You mentioned that for Siddhasana it is left leg first. However, I see most places online do mention it the opposite. Please help clear the confusion as I practice this daily with the right leg first.



    • Hello Shailesh,

      T. Krishnamacharya advised that if you have to change legs for balance that’s okay but the ancient treatises definitely show a preference for right leg first in Padmasana and left leg first in Siddhasana. I would take online information with a grain of salt.

      All the best

  3. Hello Gregor

    just stumbled on your wonderful blog. My question pertains to which of the two Siddhasana or Padmasana I should start with. But I must explain that I have some issues with my anatomy that I believe stem from two surgeries I had when I was around 3 years old namely a inguinal and duodenum hernia. I think these two operations set me up for a lifetime of a a distorted body posture and ‘knocking me of my center’.

    I can feel that the belt channel is asymmetrical in tone. I had been trying mula, uddiyana and jalandhar bhanda with little success. The failure comes in when trying to to do uddiyana bhanda do cause the abdominals to ‘fly up’ via the diaphragm. The ‘slack’ just seems to want to stay on the right side and its very weak’ I think this is due to the high level of back-extensor tone on the left side and not enough on the right side. Therefore the core or slack is not being restrained on the right side and just stays put due to an inability to ground on the left side.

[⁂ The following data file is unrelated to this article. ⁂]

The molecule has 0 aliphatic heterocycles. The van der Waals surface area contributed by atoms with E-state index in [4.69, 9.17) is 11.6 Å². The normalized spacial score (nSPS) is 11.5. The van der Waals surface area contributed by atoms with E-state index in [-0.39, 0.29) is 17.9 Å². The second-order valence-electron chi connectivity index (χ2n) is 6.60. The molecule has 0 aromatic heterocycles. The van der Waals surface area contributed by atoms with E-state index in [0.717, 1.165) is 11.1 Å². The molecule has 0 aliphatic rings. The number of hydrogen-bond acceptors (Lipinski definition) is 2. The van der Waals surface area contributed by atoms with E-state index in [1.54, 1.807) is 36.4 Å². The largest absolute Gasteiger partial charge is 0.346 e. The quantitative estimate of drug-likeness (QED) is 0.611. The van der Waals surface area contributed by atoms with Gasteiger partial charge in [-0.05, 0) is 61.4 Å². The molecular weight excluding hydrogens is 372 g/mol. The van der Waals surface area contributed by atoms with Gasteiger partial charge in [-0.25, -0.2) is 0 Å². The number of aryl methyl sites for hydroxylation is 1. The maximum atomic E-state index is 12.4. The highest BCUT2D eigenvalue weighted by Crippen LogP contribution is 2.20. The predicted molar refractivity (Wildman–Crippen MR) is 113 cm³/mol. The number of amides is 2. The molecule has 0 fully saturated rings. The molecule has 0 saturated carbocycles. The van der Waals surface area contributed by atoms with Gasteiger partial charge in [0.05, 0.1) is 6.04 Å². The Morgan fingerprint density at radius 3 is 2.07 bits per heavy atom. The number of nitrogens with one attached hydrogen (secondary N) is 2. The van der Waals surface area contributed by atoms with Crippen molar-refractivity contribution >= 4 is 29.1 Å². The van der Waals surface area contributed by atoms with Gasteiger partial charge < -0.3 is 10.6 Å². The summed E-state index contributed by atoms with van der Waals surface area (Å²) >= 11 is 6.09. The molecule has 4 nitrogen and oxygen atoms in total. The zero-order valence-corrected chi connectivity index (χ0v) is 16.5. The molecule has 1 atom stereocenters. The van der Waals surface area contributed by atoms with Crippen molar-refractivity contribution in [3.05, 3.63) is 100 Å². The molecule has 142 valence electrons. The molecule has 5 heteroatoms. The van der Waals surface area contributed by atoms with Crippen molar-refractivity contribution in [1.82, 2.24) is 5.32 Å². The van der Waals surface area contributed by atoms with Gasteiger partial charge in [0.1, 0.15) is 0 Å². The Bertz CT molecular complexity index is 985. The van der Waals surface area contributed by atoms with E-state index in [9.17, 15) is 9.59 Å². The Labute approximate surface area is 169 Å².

I think the key to solving this major problem is to generate prana at the same time as doing the aformentioned locks but its very difficult. I’ve tried ‘corpse pose’ just by simply relaxing and not doing any asana and it seems to generate some prana which slowly minimises back-extensor tone; although how much is dependent on how well aligned I was to begin with. It’s also difficult when doing any one of padmasana or siddhasana until I can feel that the core or slack of the abdomen in the middle is spreadevenly around the hips. Not doing so I can feel gratings in knee and hip cartilage so I have to stop. Corpse pose minimises this disruption but is not great for alignment or ‘doing something’.